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Discussion Starter · #1 ·
A couple weeks ago, I had the dealer install a set of Rizoma RRC Adjustable Brake/Clutch levers on my Monster 821. They are nice levers and I like that I can adjust them to fit my hands, however, on my ride home, the braking feel was very different than the OEM lever.

It stops fine if I squeeze hard, but there is no longer a progressive feel to the brakes. There is a long lever travel with no braking force at all until I give it a very strong squeeze. Before, I could modulate the front brakes easily and get excellent stopping power with two fingers. Now it feels more like an on-off switch and requires a much stronger squeeze on the lever to get good stopping power.

I definitely do not like the feel of the front brake now – it’s not very confidence inspiring. I know I need to take this up with the dealer since they did the installation, but I thought I’d ask for some input here before I talk to them.

I’m trying to figure out if this is just how the new levers feel, or if there was a problem with their installation.
What would cause the brakes to feel this way?

Air in the lines? -- Does a lever installation require them to open up the master cylinder? The brake does not feel mushy, it feels more like nothing…nothing… then bam – brakes.

Adjustment at the master cylinder? Could it be related to the plunger pin that goes into the master cylinder? I see that the plunger pin is threaded.

After my ride today, I’m ready to have the OEM levers put back on if these cannot be made to feel right.
I plan on contacting the dealer on Tuesday, but I would welcome your comments.

Thanks, Paul
 

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Adjustment at the master cylinder? Could it be related to the plunger pin that goes into the master cylinder? I see that the plunger pin is threaded.
Yes, that should be what's making it feel like an on/off switch. There is no possible way that those can come pre-set to your liking so you need to back off that screw some until you get it to the point where it works for you.

EDIT: I missed the part where you said the dealer installed it ... this is not hard ... do it yourself.
 

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Discussion Starter · #3 ·
Thanks. I'll experiment with that pin and see if I can get an improvement in feel.

This was the response I got from the dealer: "...did you adjust them inward? I know you're wanting to adapt the bike for your stance, but when the levers are moved inward (toward the grips), they sacrifice the distance of "throw" the pin has going into the plunger of the master cylinder. This is likely what is causing the "on/off switch" feel and is a common problem for many riders."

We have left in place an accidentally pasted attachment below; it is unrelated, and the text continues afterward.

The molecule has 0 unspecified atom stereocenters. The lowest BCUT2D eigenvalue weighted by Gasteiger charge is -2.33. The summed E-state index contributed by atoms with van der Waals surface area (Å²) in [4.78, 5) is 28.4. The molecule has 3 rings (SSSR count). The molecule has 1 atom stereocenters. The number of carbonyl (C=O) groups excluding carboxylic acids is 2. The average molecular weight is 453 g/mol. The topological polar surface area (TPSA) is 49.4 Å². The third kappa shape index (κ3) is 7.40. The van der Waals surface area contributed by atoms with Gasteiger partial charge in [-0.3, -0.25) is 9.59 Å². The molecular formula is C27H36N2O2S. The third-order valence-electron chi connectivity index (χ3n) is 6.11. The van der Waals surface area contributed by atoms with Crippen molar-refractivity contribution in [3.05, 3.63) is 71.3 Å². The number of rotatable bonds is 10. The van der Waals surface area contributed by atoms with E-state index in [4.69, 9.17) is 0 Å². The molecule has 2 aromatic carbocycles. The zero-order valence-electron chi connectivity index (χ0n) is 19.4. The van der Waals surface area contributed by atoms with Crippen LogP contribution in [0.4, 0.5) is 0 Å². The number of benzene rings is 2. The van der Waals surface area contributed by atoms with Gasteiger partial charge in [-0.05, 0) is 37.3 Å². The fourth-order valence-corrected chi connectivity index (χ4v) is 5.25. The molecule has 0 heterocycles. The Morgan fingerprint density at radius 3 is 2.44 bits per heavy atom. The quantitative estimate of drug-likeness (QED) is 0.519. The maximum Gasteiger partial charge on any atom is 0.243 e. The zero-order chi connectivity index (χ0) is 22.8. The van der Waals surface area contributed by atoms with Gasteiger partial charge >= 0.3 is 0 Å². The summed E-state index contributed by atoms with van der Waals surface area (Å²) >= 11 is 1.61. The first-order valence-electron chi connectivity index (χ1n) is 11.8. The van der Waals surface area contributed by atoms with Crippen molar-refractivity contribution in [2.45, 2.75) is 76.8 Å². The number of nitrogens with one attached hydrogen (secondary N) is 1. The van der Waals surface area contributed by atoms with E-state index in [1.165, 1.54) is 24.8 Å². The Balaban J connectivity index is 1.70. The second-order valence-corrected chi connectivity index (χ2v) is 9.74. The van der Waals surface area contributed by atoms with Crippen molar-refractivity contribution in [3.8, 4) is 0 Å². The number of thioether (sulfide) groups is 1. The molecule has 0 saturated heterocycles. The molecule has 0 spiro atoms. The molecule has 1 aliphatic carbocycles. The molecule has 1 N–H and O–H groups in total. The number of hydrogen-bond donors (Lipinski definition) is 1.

While that may be true, what's the point of installing adjustable levers? The reason I bought them was to adjust them inward...
 

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Discussion Starter · #4 ·
So I found some time to ride this afternoon and I took along a screwdriver to make adjustments. Hold Fast, you were right... I was able to adjust the pin and change the feel of the brakes. I backed it out at quarter turn increments and the progressive feel returned.

I also experimented with the lever adjustments and found that it did also change the feel from click 2 to click 3.

I'll continue to fine tune it but thanks for the assist.

Paul
 

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Yes, that should be what's making it feel like an on/off switch. There is no possible way that those can come pre-set to your liking so you need to back off that screw some until you get it to the point where it works for you.

EDIT: I missed the part where you said the dealer installed it ... this is not hard ... do it yourself.
Thank you dude . Stock levers I was able to roll out throttle and realse clutch slow and felt the bite like at 20 to 30% release of clutch

With new CRG levers it doesn't bite till 95% of the lever is out . I was wondering if I had to make the push rod longer or shorter . You've saved me. No where that I googled it or youtube videos showed or explained it . Love you guy
 

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The installation of aftermarket levers such as CRG and Rizoma often require an adjustment of the master cylinder piston rest position to assure that there is the correct amount of freeplay at the lever. Without this freeplay, the master cylinder will not fill properly and the problem will progress until you get functional failure. If you're unfamiliar with the concept of freeplay, take it to a trusted mechanic, dude.
 
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